c) Do the Hindu worship many gods?
"They worship me as One and many because they see that all is in me." (B. Gita 9:15)
Many have the misconception that the Hindu worship many gods. The many images which the Hindu seems to worship are expression of the yearning of the seeker for God which in most Hindu know is One. The spiritual leaders of India realize that a particular name and form of their deities are limitations which in his weakness man imposes on Brahma. The believer must be lead away from "idols" and rites to encounter the Spirit who is beyond the limitation of time and space.
In the religious context of Hinduism the red dot represents the inner eye which is to be focused on Brahma. It reminds the believer to always be aware of God (Brahma).
Once again from the Christian perspective we see that most Indians unknowingly are seeking the Incarnation of God, that is, a way to get closer to God. The embodiments of God which they create are not real but there is one historical Incarnation of God which is Jesus Christ, God's only Son who is both God and Man.
d) How is man to achieve union with Brahma?
As the Hindu saw it, the ultimate destiny of man was union with Brahma. But Brahma was perfect and man lived in ignorance of his true nature. The atman, as they see it, is the uncreated divinity in man joined to a human body. Man tends to identify his true nature with psycho-physical dimensions of his existence, that is thoughts, feelings, desires, etc. Man born in ignorance is subject to the law of Karma (the law of cause and effect) which means that man's actions and its consequences shape and determine his evolution to higher or lower realms of existence, (Reincarnation).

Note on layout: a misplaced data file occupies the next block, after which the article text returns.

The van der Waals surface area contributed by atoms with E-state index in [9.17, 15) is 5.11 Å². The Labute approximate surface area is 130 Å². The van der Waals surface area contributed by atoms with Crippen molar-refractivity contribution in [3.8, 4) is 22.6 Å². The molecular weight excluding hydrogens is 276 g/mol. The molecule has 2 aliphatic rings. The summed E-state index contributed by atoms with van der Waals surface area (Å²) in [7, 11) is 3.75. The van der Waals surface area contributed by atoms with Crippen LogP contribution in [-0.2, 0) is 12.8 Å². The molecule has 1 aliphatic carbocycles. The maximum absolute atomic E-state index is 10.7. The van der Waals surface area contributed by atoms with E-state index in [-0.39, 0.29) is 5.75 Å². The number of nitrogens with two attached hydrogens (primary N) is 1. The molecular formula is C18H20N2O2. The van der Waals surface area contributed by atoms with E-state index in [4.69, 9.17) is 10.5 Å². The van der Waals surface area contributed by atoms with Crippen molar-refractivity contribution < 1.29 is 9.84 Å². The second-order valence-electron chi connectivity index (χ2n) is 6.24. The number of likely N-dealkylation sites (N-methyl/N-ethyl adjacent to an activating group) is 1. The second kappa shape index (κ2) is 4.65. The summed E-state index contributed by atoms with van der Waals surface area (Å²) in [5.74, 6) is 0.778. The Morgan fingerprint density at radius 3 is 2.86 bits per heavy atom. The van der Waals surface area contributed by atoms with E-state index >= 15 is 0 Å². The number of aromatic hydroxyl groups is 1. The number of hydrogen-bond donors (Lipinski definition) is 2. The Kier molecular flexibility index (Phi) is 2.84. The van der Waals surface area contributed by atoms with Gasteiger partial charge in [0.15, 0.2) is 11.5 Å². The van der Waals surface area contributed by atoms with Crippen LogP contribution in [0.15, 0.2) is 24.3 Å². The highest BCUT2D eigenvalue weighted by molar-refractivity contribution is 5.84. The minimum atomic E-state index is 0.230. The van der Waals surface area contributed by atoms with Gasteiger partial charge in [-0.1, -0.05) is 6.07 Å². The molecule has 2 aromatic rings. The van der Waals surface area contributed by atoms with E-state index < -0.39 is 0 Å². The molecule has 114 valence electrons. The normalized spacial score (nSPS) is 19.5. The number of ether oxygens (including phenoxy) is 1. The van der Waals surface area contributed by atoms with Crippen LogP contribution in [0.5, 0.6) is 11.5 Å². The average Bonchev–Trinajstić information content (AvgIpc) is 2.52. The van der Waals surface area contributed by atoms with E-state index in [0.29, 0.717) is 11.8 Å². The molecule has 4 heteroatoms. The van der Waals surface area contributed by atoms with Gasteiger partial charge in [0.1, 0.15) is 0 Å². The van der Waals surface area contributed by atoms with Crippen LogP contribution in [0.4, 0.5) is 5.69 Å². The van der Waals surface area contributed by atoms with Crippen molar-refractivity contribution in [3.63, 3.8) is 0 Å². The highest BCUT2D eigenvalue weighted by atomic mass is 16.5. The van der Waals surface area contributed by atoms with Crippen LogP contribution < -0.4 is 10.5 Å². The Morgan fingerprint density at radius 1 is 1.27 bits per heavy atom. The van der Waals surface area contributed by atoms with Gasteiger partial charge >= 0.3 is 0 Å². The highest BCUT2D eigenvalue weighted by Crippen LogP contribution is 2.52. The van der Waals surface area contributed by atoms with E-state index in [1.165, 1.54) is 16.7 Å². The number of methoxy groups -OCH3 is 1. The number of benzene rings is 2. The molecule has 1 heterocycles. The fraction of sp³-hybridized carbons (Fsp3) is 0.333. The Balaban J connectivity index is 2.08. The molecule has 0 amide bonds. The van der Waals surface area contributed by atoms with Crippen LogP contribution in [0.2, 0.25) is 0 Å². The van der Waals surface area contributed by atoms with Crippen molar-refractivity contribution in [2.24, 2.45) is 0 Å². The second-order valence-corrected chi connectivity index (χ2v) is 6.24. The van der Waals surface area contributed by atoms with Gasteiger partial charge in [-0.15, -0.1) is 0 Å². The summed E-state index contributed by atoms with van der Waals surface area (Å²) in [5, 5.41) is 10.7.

How is man to realize his true self or atman? Their answer was practices of Yoga which means union. So in Hinduism we find devotional yoga, meditation yoga, intellectual yoga, that is the way of spiritual knowledge and work yoga. All of these means, however, do not guarantee complete purification and so they adopted the idea of Reincarnation. We read in the Bhagavad Gita:
"And thus a Yogi ever-striving,
and with soul pure from sin,
attains perfection through many lives
and reaches the Eternal Supreme."
(B. Gita 6:45)
For the Hindu Reincarnation is the return to the world of suffering and death and is to be avoided. For those who find their way to Brahma, they find it through a process of purification (Reincarnation) which reminds me of the Christian concept of Purgatory. For those who never find their way to Brahma, it's hell as expressed in the Bhagavad Gita:
"In the vast cycles of life and death
I inexorably hurl them down to destruction:
these the lowest of men, cruel and evil, whose soul is hate.
Reborn in lowest life,
in darkness, birth after birth,
They come not to me, Arjuna;
but they go down the path of hell. (B. Gita 16:19-20)
I do not believe Reincarnation can be taken literally. However, it does express, as seen above, a certain truth about man's relation to God.
There is much good self-effort toward attaining Brahma and salvation from "ignorance" in India.
What is still lacking in India
is the effort of God to reconcile mankind to himself
through the Expiatory Sacrifice of Christ
who takes away the Sin of the World.